Who's the More Innovative: CROs or Pharma?


Applied Clinical Trials

It’s rather refreshing, in these gloomy economic times, to attend an event that bucks the trend for austerity, and the Pharmaceutical Contract Management Group (PCMG) annual conference last week certainly did that. For the last four years of its eight-year history, the meeting has been held at locations rather quaintly described by its current chairman Andy Parrett as “by the sea”. This year saw it unfold at the Sheraton Pine Cliffs Resort in Portugal’s Algarve, amidst a playground of golfers and well-to-do sun seekers. Parrett asserts that “if it’s in a nice location and they are enjoying themselves, people will take home a lot more from the conference”. By the end of Day One I could see his point.

But content plays a big part; fortunately, the content was also very refreshing. On the agenda was innovation: Where is it in the client-vendor interface space? Is it really adding any value? Can it really be made sustainable? And, not least, is the CRO industry actually being more innovative than pharma?

From afar this might not look earth-shatteringly new, but PCMG like to turn things on their heads. This was apparent from the first morning when Parrett’s own presentation declared “the term ‘strategic partnership’ is an oxymoron”. This set the tone for the rest of the conference: it wasn’t going to be your usual two days of dry statistics, articulate griping and bouts of sober self-congratulation.

Many in the CRO camp (the conference adheres to a strict ratio of two CRO delegates to one pharma delegate) went on to emphasize the innovations achieved in the industry. Josef Von Rickenbach of Parexel noted the transformation of the business from “a kind of art” to an industrial process and pointed out the progress made in forecasting budgets for large clinical trials. Others talked about the CROs’ ability to do more with less, and waxed lyrical on the benefits of knowledge transfer. But the industry failed to win the day in the Oxford-style debate, provocatively titled, ‘This House Believes CROs are the Source of All Innovation” (which, admittedly, was quite a claim to live up to). Arguing from the pharma side, Craig A. Coffman of Endo was more convincing when he said, “Don’t lay the blame for lack of innovation at the feet of the CROs. They’re just a mirror image of what’s going on in pharma.”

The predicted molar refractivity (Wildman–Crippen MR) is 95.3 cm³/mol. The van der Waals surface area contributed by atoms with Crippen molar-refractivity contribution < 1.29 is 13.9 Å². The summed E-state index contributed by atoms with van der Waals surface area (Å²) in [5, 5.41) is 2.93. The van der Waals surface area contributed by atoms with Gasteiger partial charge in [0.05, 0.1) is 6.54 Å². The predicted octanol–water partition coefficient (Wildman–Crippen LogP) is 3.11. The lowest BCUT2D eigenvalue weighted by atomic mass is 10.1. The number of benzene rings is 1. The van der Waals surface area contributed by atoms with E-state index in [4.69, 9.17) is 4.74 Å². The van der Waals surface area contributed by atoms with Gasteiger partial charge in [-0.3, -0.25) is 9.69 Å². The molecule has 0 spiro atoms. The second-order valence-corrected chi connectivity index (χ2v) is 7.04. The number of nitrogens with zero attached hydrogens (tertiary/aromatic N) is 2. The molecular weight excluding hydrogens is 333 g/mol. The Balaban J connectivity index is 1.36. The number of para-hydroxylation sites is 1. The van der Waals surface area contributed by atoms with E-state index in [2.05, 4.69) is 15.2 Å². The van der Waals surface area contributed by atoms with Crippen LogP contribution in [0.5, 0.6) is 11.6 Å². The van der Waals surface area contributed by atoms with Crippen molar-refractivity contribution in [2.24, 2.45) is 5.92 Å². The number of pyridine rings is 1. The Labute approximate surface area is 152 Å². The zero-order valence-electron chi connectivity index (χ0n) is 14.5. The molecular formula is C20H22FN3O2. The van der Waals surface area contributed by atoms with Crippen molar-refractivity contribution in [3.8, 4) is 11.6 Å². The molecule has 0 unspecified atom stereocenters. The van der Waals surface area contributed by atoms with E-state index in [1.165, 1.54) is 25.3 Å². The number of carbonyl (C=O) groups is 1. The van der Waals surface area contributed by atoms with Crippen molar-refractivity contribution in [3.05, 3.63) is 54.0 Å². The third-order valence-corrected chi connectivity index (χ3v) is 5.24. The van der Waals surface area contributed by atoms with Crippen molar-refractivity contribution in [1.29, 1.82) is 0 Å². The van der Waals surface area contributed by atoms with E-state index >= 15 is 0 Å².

So this was no big pat on the back for CROs. Indeed, IT processes came under fire, with their tendency to “over-promise”. John Bennett of JABPharma said CROs should limit or eliminate the need for accurate predictions when producing forecasts because it just can’t be done with accuracy in complex trials. And PCMG’s founder Mike Sitton had plenty of provocative things to say, such as CROs are not transparent enough, business development directors are paid too much, and the large organizations don’t treat mid-size pharmas as well as they treat Big Pharma.

Speakers such as Sitton and Professor John Seddon embodied the overall sense of a desire to puncture the conventional thinking on any topic; they got away with making quite controversial statements, albeit with a degree of mischief. (This is the first time I’ve heard the ‘F word’ used so casually in a pharma industry presentation-and I’m not talking about ‘FDA’.) “I’m not sure I’d call it courting controversy,” Parrett told me later, “but challenging the way we think is definitely important for us.”

The inclusion of Seddon, an occupation psychologist by trade and now a self-styled “management guru”, was likely to shake things up a bit. PCMG is always keen to include speakers from external industries and academia as “people aren’t often aware of the benefits of crossing over different streams of thinking,” explains Parrett. “It’s not necessarily to import ideas from one industry to another, but we should be looking at where there may be overlap and be thinking outside the box.” Parrett mentions his own background in genetics. “I was interested in evolution, for example, and that alerted me to the crossover between the teachings of Darwin and psychology.”

How about Professor Richard Dawkins for next year then, I ask. Parrett laughs: “We do aim high as far as speakers are concerned, but obviously it comes down to what we can afford.”

Whatever that will be, it seems the ‘anti-austere’ approach will still hold as regards next year’s conference location. I hope I get an invite back.

Written by Julian Upton for Pharmaceutical Executive.

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